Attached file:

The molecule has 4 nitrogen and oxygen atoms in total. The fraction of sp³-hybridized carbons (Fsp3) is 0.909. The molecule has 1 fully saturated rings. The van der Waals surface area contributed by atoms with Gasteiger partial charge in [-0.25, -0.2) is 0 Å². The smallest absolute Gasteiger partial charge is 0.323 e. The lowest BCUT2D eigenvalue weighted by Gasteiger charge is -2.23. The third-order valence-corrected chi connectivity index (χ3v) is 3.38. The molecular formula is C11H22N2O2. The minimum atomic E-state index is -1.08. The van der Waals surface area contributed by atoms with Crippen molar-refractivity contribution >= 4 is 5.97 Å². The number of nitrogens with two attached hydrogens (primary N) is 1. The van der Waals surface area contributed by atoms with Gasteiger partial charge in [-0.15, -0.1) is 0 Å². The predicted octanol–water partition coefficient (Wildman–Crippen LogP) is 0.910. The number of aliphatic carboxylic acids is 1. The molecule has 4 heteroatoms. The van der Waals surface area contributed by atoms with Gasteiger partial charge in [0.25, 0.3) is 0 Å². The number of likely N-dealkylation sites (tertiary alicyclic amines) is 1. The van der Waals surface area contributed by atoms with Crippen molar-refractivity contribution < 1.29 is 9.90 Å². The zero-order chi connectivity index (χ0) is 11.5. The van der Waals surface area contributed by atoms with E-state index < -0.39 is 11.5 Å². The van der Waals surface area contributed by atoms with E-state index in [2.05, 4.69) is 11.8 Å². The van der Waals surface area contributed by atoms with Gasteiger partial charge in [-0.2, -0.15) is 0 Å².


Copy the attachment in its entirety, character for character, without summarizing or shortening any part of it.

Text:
The molecule has 4 nitrogen and oxygen atoms in total. The fraction of sp³-hybridized carbons (Fsp3) is 0.909. The molecule has 1 fully saturated rings. The van der Waals surface area contributed by atoms with Gasteiger partial charge in [-0.25, -0.2) is 0 Å². The smallest absolute Gasteiger partial charge is 0.323 e. The lowest BCUT2D eigenvalue weighted by Gasteiger charge is -2.23. The third-order valence-corrected chi connectivity index (χ3v) is 3.38. The molecular formula is C11H22N2O2. The minimum atomic E-state index is -1.08. The van der Waals surface area contributed by atoms with Crippen molar-refractivity contribution >= 4 is 5.97 Å². The number of nitrogens with two attached hydrogens (primary N) is 1. The van der Waals surface area contributed by atoms with Gasteiger partial charge in [-0.15, -0.1) is 0 Å². The predicted octanol–water partition coefficient (Wildman–Crippen LogP) is 0.910. The number of aliphatic carboxylic acids is 1. The molecule has 4 heteroatoms. The van der Waals surface area contributed by atoms with Gasteiger partial charge in [0.25, 0.3) is 0 Å². The number of likely N-dealkylation sites (tertiary alicyclic amines) is 1. The van der Waals surface area contributed by atoms with Crippen molar-refractivity contribution < 1.29 is 9.90 Å². The zero-order chi connectivity index (χ0) is 11.5. The van der Waals surface area contributed by atoms with E-state index < -0.39 is 11.5 Å². The van der Waals surface area contributed by atoms with E-state index in [2.05, 4.69) is 11.8 Å². The van der Waals surface area contributed by atoms with Gasteiger partial charge in [-0.2, -0.15) is 0 Å².